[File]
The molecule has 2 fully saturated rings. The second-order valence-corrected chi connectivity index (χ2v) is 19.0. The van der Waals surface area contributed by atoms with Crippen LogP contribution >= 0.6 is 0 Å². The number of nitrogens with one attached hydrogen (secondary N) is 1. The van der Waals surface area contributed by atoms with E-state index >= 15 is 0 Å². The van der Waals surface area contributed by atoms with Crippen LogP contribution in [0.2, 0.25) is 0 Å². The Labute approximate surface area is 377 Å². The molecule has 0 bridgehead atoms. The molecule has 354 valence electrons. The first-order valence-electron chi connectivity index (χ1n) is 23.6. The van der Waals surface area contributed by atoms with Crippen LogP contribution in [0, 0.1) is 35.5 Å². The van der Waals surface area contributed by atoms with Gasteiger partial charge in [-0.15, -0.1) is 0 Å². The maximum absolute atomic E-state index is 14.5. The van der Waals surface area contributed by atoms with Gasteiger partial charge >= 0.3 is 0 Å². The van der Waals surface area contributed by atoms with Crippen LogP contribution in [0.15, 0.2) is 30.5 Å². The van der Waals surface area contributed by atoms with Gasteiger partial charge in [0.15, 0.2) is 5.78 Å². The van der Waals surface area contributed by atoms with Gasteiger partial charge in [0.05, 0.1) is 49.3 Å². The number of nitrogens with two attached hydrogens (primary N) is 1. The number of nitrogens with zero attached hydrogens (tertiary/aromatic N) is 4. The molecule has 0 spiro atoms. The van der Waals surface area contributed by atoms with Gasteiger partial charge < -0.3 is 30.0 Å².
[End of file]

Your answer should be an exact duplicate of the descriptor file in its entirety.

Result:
The molecule has 2 fully saturated rings. The second-order valence-corrected chi connectivity index (χ2v) is 19.0. The van der Waals surface area contributed by atoms with Crippen LogP contribution >= 0.6 is 0 Å². The number of nitrogens with one attached hydrogen (secondary N) is 1. The van der Waals surface area contributed by atoms with E-state index >= 15 is 0 Å². The van der Waals surface area contributed by atoms with Crippen LogP contribution in [0.2, 0.25) is 0 Å². The Labute approximate surface area is 377 Å². The molecule has 0 bridgehead atoms. The molecule has 354 valence electrons. The first-order valence-electron chi connectivity index (χ1n) is 23.6. The van der Waals surface area contributed by atoms with Crippen LogP contribution in [0, 0.1) is 35.5 Å². The van der Waals surface area contributed by atoms with Gasteiger partial charge in [-0.15, -0.1) is 0 Å². The maximum absolute atomic E-state index is 14.5. The van der Waals surface area contributed by atoms with Gasteiger partial charge >= 0.3 is 0 Å². The van der Waals surface area contributed by atoms with Crippen LogP contribution in [0.15, 0.2) is 30.5 Å². The van der Waals surface area contributed by atoms with Gasteiger partial charge in [0.15, 0.2) is 5.78 Å². The van der Waals surface area contributed by atoms with Gasteiger partial charge in [0.05, 0.1) is 49.3 Å². The number of nitrogens with two attached hydrogens (primary N) is 1. The number of nitrogens with zero attached hydrogens (tertiary/aromatic N) is 4. The molecule has 0 spiro atoms. The van der Waals surface area contributed by atoms with Gasteiger partial charge < -0.3 is 30.0 Å².